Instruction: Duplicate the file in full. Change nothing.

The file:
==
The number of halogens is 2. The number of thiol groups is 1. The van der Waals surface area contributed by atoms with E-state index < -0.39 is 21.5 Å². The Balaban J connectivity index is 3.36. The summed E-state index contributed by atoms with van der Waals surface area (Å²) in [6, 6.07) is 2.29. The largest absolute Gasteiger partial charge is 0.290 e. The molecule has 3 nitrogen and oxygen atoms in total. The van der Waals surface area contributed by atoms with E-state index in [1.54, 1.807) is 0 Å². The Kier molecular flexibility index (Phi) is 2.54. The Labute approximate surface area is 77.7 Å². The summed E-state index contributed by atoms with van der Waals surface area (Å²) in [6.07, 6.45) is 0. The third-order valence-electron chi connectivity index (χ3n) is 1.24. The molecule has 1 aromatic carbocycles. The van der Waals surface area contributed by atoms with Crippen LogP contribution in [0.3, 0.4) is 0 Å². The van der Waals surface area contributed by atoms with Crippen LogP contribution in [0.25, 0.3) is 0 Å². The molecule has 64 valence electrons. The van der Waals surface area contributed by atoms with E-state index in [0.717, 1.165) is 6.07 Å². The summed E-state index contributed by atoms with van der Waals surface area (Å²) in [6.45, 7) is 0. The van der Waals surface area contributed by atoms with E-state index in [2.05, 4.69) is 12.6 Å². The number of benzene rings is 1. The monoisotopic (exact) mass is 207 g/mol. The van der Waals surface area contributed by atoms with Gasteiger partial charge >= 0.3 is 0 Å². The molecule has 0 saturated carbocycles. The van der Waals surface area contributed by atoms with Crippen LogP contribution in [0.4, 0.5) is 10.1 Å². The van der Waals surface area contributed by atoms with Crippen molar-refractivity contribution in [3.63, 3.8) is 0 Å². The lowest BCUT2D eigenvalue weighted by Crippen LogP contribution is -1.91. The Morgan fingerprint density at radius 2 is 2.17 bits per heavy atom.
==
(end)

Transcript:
The number of halogens is 2. The number of thiol groups is 1. The van der Waals surface area contributed by atoms with E-state index < -0.39 is 21.5 Å². The Balaban J connectivity index is 3.36. The summed E-state index contributed by atoms with van der Waals surface area (Å²) in [6, 6.07) is 2.29. The largest absolute Gasteiger partial charge is 0.290 e. The molecule has 3 nitrogen and oxygen atoms in total. The van der Waals surface area contributed by atoms with E-state index in [1.54, 1.807) is 0 Å². The Kier molecular flexibility index (Phi) is 2.54. The Labute approximate surface area is 77.7 Å². The summed E-state index contributed by atoms with van der Waals surface area (Å²) in [6.07, 6.45) is 0. The third-order valence-electron chi connectivity index (χ3n) is 1.24. The molecule has 1 aromatic carbocycles. The van der Waals surface area contributed by atoms with Crippen LogP contribution in [0.3, 0.4) is 0 Å². The van der Waals surface area contributed by atoms with Crippen LogP contribution in [0.25, 0.3) is 0 Å². The molecule has 64 valence electrons. The van der Waals surface area contributed by atoms with E-state index in [0.717, 1.165) is 6.07 Å². The summed E-state index contributed by atoms with van der Waals surface area (Å²) in [6.45, 7) is 0. The van der Waals surface area contributed by atoms with E-state index in [2.05, 4.69) is 12.6 Å². The number of benzene rings is 1. The monoisotopic (exact) mass is 207 g/mol. The van der Waals surface area contributed by atoms with Gasteiger partial charge >= 0.3 is 0 Å². The molecule has 0 saturated carbocycles. The van der Waals surface area contributed by atoms with Crippen LogP contribution in [0.4, 0.5) is 10.1 Å². The van der Waals surface area contributed by atoms with Crippen molar-refractivity contribution in [3.63, 3.8) is 0 Å². The lowest BCUT2D eigenvalue weighted by Crippen LogP contribution is -1.91. The Morgan fingerprint density at radius 2 is 2.17 bits per heavy atom.